Green Latrine, Pro-Planet Industrial Supply,
1615 Monrovia Ave
Costa Mesa, CA 92627-4404 map
Orange County, CA Metro Area
U.S. Army Field Manual 21-10, Field Hygiene and Sanitation, 1988, web search 07/02/2010, original source: http://www.enlisted.info/field-manuals/fm-21-10-field-hygiene-and-sanitation.shtml The purpose of this manual is to assist individual soldiers, unit commanders, leaders and field sanitation teams in preventing disease and environmental injuries. The manual provides information on preventive medicine measures (PMM) to the individual soldier as well as essential information for the unit commander, unit leaders, and the unit field sanitation team on applying unit level PMM.
"Field Facilities for Human Waste Disposal", Army Study Guide, (U.S. Army Field Manuals), web search 07/02/2010, original source: http://www.armystudyguide.com/content/army_board_study_guide_topics
Septic Tank/Soil-Absorption Systems: How to Operate & Maintain [ copy on file as /septic/Septic_Operation_USDA.pdf ] - , Equipment Tips, U.S. Department of Agriculture, 8271 1302, 7100 Engineering, 2300 Recreation, September 1982, web search 08/28/2010, original source: http://www.fs.fed.us/t-d/pubs/pdfimage/82711302.pdf.
Pennsylvania State Fact Sheets relating to domestic wastewater treatment systems include
Pennsylvania State Wastewater Treatment Fact Sheet SW-161, Septic System Failure: Diagnosis and Treatment
Pennsylvania State Wastewater Treatment Fact Sheet SW-162, The Soil Media and the Percolation Test
Pennsylvania State Wastewater Treatment Fact Sheet SW-l64, Mound Systems for Wastewater Treatment
Pennsylvania State Wastewater Treatment Fact Sheet SW-165, Septic Tank-Soil Absorption Systems
Document Sources used for this web page include but are not limited to: Agricultural Fact Sheet #SW-161 "Septic Tank Pumping," by Paul D. Robillard and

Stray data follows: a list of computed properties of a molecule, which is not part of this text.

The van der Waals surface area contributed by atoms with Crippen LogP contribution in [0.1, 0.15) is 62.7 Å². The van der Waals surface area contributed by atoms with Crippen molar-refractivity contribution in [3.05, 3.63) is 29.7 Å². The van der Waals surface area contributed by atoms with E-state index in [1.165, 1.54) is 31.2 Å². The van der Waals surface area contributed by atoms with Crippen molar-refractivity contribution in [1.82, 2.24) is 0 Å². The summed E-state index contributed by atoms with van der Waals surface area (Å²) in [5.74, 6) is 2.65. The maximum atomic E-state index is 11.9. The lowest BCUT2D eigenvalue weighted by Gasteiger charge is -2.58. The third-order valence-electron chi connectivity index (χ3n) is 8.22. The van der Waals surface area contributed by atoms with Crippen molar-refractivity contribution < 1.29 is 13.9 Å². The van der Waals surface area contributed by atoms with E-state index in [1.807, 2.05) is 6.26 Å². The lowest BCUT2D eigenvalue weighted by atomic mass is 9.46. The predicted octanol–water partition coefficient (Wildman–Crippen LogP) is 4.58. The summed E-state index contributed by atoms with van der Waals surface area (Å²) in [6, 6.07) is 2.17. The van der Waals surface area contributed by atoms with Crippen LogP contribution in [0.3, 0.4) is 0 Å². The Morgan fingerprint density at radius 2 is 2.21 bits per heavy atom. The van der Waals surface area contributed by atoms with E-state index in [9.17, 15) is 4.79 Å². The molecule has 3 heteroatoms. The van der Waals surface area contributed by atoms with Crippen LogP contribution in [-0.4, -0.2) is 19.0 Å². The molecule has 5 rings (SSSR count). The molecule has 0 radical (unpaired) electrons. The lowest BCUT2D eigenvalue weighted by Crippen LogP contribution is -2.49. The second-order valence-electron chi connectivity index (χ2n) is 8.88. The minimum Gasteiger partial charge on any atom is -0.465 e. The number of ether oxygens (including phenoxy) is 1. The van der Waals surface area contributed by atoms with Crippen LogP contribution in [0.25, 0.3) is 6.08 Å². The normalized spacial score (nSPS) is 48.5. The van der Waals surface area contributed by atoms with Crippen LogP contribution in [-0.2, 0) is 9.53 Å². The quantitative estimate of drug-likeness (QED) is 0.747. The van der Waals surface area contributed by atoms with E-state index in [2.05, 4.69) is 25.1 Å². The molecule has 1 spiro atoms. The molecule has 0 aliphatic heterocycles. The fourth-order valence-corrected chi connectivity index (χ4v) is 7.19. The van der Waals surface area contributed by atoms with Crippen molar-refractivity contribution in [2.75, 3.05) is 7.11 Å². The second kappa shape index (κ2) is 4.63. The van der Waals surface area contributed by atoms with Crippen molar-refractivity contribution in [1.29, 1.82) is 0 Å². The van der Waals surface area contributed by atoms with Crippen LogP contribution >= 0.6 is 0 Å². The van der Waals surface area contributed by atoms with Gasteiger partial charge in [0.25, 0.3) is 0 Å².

Kelli S. Martin. Penn State College of Agriculture - Cooperative Extension, edited and annotated by
Dan Friedman (Thanks: to Bob Mackey for proofreading the original source material.)
Books & Articles on Building & Environmental Inspection, Testing, Diagnosis, & Repair
Advanced Onsite Wastewater Systems Technologies, Anish R. Jantrania, Mark A. Gross. Anish Jantrania, Ph.D., P.E., M.B.A., is a Consulting Engineer, in Mechanicsville VA, 804-550-0389 (2006). Outstanding technical reference especially on alternative septic system design alternatives. Written for designers and engineers, this book is not at all easy going for homeowners but is a text I recommend for professionals--DF.
Builder's Guide to Wells and Septic Systems, Woodson, R. Dodge: $ 24.95; MCGRAW HILL B; TP;
Quoting from Amazon's description:
For the homebuilder, one mistake in estimating or installing wells and septic systems can cost thousands of dollars. This comprehensive guide filled with case studies can prevent that. Master plumber R. Dodge Woodson packs this reader-friendly guide with guidance and information, including details on new techniques and materials that can economize and expedite jobs and advice on how to avoid mistakes in both estimating and construction. Chapters cover virtually every aspect of wells and septic systems, including on-site evaluations; site limitations; bidding; soil studies, septic designs, and code-related issues; drilled and dug wells, gravel and pipe, chamber-type, and gravity septic systems; pump stations; common problems with well installation; and remedies for poor septic situations. Woodson also discusses ways to increase profits by avoiding cost overruns.
Country Plumbing: Living with a Septic System, Hartigan, Gerry: $ 9.95; ALAN C HOOD & TP;
Quoting an Amazon reviewer's comment, with which we agree--DF:
This book is informative as far as it goes and might be most useful for someone with an older system. But it was written in the early 1980s. A lot has changed since then. In particular, the book doesn't cover any of the newer systems that are used more and more nowadays in some parts of the country -- sand mounds, aeration systems, lagoons, etc.
Design Manuals for Septic Systems
US EPA Onsite Wastewater Treatment Systems Manual [online copy, free] Top Reference: US EPA's Design Manual for Onsite Wastewater Treatment and Disposal, 1980, available from the US EPA, the US GPO Superintendent of Documents (Pueblo CO), and from the National Small Flows Clearinghouse. Original source http://www.epa.gov/ORD/NRMRL/Pubs/625R00008/625R00008.htm Onsite wastewater treatment and disposal systems,
Richard J Otis, published by the US EPA. Although it's more than 20 years old, this book remains a useful reference for septic system designers.
U.S. Environmental Protection Agency, Office of Water Program Operations; Office of Research and Development, Municipal Environmental Research Laboratory; (1980)